India’s startup community is expanding rapidly with a strong entrepreneurial culture, especially among millennials. Strong government promotion of entrepreneurship has also strengthened a rapidly evolving startup culture.
According to a survey done by IBM in collaboration with Oxford Economics, startups can exploit a range of attributes and advantages unique to India. More than 76 percent of Indian executives pointed to India’s economic openness as a major business advantage, while 60 percent identified India’s skilled workforce and 57 percent of the executives said that India’s large domestic market provides significant advantages.
“Startups are redefining the Indian economy by being the catalysts for technology innovation and collaboration. The Indian startup community; ranked third globally in terms of number of startups has been creating new job opportunities and attracting capital investment. We believe that startups need to focus on societal problems like healthcare, sanitation, education, transportation, alternate energy management and others, which would help deal with the issues that India and the world face. These require investments in deep technology and products which are built to scale globally,” said Nipun Mehrotra, Chief Digital Officer, IBM India-South Asia.
He further added, “At IBM, we work closely with startups, VCs, incubators, academia, and individual developers to foster a culture of innovation and disruption and provide access to deep technology such as cognitive, blockchain, cloud and other emerging technologies, as well as the business mentoring needed for their growth.”
A proposed reduction in corporate tax from 30 percent to 25 percent is expected to further boost startup activity. The study further stated that market valuation of Indian startups has grown significantly over the past four years, with three times increase in startup investment recorded in 2015. According to the study, approximately 35 percent of startups are being set up in tier two and tier three cities, thereby promoting accelerated development and industrialization of rural and other less developed areas.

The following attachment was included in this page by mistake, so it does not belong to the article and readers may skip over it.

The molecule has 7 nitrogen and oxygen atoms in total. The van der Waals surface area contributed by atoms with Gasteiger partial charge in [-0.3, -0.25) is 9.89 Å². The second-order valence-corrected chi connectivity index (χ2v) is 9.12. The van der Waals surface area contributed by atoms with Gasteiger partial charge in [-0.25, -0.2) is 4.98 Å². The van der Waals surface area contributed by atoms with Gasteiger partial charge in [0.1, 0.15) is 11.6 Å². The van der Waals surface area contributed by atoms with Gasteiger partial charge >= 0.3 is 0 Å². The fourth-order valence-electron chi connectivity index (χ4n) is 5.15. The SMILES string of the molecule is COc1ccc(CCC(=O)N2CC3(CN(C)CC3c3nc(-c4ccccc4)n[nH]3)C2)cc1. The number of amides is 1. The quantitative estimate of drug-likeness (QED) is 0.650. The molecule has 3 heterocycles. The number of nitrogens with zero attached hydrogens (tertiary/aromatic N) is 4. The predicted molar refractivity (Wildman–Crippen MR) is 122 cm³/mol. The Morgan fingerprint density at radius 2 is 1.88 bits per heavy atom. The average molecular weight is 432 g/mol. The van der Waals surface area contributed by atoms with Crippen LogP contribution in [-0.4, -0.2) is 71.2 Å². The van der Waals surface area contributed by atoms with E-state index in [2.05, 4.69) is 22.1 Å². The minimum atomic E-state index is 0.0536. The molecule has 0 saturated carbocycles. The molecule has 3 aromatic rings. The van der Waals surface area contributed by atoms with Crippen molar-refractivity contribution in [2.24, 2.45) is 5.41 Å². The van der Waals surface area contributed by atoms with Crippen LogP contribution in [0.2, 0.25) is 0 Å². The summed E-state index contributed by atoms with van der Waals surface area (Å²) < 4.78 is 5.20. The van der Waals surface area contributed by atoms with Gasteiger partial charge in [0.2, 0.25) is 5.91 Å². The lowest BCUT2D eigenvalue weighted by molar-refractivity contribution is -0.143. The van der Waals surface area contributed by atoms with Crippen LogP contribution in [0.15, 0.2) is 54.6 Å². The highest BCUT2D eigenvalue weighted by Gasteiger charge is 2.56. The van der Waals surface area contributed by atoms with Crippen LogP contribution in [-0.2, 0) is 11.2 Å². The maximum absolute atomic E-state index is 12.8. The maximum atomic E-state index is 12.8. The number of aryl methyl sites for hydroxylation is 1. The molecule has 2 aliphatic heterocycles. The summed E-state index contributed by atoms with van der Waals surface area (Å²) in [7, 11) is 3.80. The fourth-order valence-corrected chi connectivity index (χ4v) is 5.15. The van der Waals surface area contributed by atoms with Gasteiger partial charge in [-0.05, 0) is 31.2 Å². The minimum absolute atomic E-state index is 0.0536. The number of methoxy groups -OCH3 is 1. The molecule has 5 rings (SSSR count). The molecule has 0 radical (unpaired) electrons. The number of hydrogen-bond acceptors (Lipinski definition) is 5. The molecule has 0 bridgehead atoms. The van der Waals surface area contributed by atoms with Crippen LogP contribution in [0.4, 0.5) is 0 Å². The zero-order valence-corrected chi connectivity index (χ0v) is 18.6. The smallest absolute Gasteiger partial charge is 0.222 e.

Top roadblocks for India’s startups
Despite India’s entrepreneurial strength, the startup economy still has not reached full maturity and more than 90 percent of startups fail within the first five years.
– Lack of innovation: 77 percent of venture capitalists surveyed believe that many Indian startups lack pioneering innovation based on new technologies or unique business models. Indian startups are prone to emulate already successful global ideas.
– Lack of skilled workforce: 70 percent of the venture capitalists believe that talent acquisition is one of the biggest challenges faced by Indian startups, and limited availability of necessary skills impedes growth. As per a study, 80 percent of engineering graduates in India are deemed unemployable and 48 percent of employers in India face difficulty in filling vacancies.
– Lack of sufficient funding: Indian startups face funding roadblocks both at entry and exit stages while successful global startup ecosystems are well supported by active investor communities. 65 percent of venture capitalists revealed that funding is one of the major challenges for these companies.
Other roadblocks include inadequate formal mentoring, poor business ethics and lack of experienced leadership.
The IBM study, “Entrepreneurial India” is based on interviews with more than 1,300 Indian executives, including 600 startup entrepreneurs, 100 venture capitalists, 100 government leaders, 500 leaders of established companies and 22 educational institution leaders to analyze the macro impact of startups on the economic growth of the country.
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